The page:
“Idolatry; paganism; polytheism.” Ascribing plurality to the Deity. Associating anything with God.
According to Wahhabi writers, shirk is defined to be of four kinds: Shirku ‘l-ilm, ascribing knowledge to others than God; Shirku ‘t-tasarruf, ascribing power to others than God; Shirku ‘l-’ibadah, offering worship to created things; Shirku ‘l-’adah, the performance of ceremonies which imply reliance on others than God.
(1) Shirku ‘l-’ilm is illustrated by the statement that prophets and holy men have no knowledge of secret things unless as revealed to them by God. Thus some wicked persons made a charge against ‘Ayishah. The Prophet was troubled in mind, but knew not the truth of the matter till God made it known to him. To ascribe, then, power to soothsayers, astrologers, and saints is Polytheism.. “All who pretend to have a knowledge of hidden things, such as fortune-tellers, soothsayers, and interpreters of dreams, as well as those who profess to be inspired, are all liars.” Again, “should anyone take the name of any saint, or invoke his aid in the time of need, instead of calling on God, or use his name in attacking an enemy, or read passages to propitiate him, or make him the object of contemplation — it is Shirku ‘l-’ilm.”
(2) Shirku ‘t-tasarruf is to suppose that anyone has power with God. He who looks up to anyone as an intercessor with God commits Shirk. Thus: “But they who take others beside Him as lords, saying, ‘We only serve them that they may bring us near God,’ — God will judge between them (and the Faithful) concerning that wherein they are at variance.” (Surah xxxix. 4.). Intercession may be of three kinds. For example, a criminal is placed before the King. The Vizier intercedes. The King, having regard to the rank of the Vizier pardons the offender. This is called Shafa’at-i-Wajahah, or “intercession from. regard,” But to suppose that God so esteems the rank of anyone as to pardon a sinner merely on account of it is Shirk. Again, the Queen or the Princes intercede for the criminal. The King, from love to them, pardons him. This is called Shafa’at-i-mahabbah, or “intercession from affection.” But to consider that God’ so loves anyone as to pardon a criminal on his account is to give that loved one power, and this is Shirk, for such power is not possible in the Court of God. “God may out of His bounty confer of His favorite servants the epithets of Habib, ‘favourite,’ or Khalil, ‘friend,’ &c.; but a servant is but a servant, no one can put his foot outside the limits of servitude, or rise beyond ‘the rank of’ a servant.” Again, the King may himself wish to pardon the offender, but he fears lest the majesty of the law should be lowered. The Vizier perceives the King’s wish, and intercedes. This intercession is lawful. It is called Shafa’at-i-ba-’izn, “intercession by permission,” and such power Muhammad will have at the Day of Judgment. Wahhabis hold that he has not that power now, though all other Musalmans consider that he has, and in consequence (in Wahhabi opinion) commit the sin of Shirku ‘t-tasarruf. The Wahhabis quote the following passages in support of their view. “Who is he that can intercede with Him but by His own permission,” (Surah ii. 256) “Say: Intercession is wholly with God! His the kingdoms of the heavens and of the earth.” (Surah xxxix. 45). They also say: “Whenever an allusion is made in the Qur’an, or the Traditions to the intercession of certain prophets or apostles, it is this kind of intercession and no other that is meant.”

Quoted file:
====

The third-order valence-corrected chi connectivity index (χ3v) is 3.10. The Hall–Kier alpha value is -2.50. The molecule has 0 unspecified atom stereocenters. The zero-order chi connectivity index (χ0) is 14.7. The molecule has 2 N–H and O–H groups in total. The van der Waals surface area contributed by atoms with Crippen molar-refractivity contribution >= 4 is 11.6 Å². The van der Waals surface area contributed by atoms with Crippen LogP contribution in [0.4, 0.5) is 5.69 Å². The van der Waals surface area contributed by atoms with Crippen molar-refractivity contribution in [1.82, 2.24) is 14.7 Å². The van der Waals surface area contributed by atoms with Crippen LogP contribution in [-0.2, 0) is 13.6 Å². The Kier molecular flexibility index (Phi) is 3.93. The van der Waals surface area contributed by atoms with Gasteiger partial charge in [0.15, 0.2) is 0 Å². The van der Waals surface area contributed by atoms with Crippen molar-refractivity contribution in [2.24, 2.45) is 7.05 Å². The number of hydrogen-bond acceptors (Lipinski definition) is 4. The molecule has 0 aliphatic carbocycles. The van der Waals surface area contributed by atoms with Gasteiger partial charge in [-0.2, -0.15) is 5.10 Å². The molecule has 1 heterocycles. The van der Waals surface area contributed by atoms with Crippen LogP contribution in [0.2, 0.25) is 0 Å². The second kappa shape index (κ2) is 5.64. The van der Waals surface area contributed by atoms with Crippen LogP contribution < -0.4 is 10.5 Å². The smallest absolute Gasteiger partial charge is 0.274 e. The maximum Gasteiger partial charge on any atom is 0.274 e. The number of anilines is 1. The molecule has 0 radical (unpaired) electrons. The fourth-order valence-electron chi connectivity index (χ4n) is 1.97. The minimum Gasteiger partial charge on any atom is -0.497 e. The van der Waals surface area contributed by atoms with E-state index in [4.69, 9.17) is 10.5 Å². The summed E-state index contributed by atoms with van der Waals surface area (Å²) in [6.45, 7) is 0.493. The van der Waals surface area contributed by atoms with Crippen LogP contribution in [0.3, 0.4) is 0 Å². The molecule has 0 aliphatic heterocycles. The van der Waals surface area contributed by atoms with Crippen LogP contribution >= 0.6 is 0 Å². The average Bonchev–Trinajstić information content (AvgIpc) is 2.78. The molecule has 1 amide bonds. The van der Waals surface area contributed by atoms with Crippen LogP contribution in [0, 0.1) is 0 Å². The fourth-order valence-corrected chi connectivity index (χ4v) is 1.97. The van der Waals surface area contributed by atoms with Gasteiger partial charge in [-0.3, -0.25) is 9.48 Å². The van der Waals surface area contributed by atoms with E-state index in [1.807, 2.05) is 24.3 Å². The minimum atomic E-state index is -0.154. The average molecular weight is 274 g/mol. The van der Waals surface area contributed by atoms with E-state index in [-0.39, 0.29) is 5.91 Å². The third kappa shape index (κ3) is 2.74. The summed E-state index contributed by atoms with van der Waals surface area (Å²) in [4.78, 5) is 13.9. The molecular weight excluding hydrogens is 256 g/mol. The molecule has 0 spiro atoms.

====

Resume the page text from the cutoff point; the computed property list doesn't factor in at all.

(3) Shirku ‘I-’Ibadah is prostration before any created being, with the idea of worshipping it; perambulating the shrines of departed saints. “Prostration, bowing down, standing with folded arms, spending money in the name of an individual, fasting out of respect to his memory, proceeding to a distant shrine in a pilgrims’ garb and calling out the name of the saint.” It is wrong to cover the grave with a sheet, to say prayers at the shrine, ‘to kiss any particular stone, to rub the mouth and breast against the walls of the shrine, &c.” This is a stern condemnation of the very common practice of visiting the tombs of saints and of some of the special practices or the pilgrimage to Makkah. All such practices as are here condemned are called Ishrak fl ‘l-Ibadah, “association in worship.”
(4) Shirku ‘l-’adah is the keeping up of superstitious customs, such as the Istikharah, seeking guidanee from beads, &c., trusting to omens, good or bad, believing in lucky and unlucky days, adopting such names as ‘Abdu ‘n-Nabi (slave of the Prophet), and so on. In fact, the denouncing of such practices and calling them Shirk brings Wahhabism into daily contact with the other sects, for scarcely any people in the world are such profound believers in the virtue of charms and the power of astrologers as Muslmans. The difference between the first and fourth Shirk, the Shirk ‘l-’ilm and the Shirku’l-adah, seems to be that the first is the belief say in the knowledge of a sooth-sayer, and the second the habit of consulting him.
To swear by the name of the Prophet, of ‘Ali, of the Imams, or of Pirs (Leaders) is to give them the honour due to God alone. It is Ishrak fi l-adab, “Shirk in association.” [WAHHABI.]
Based on Hughes, Dictionary of Islam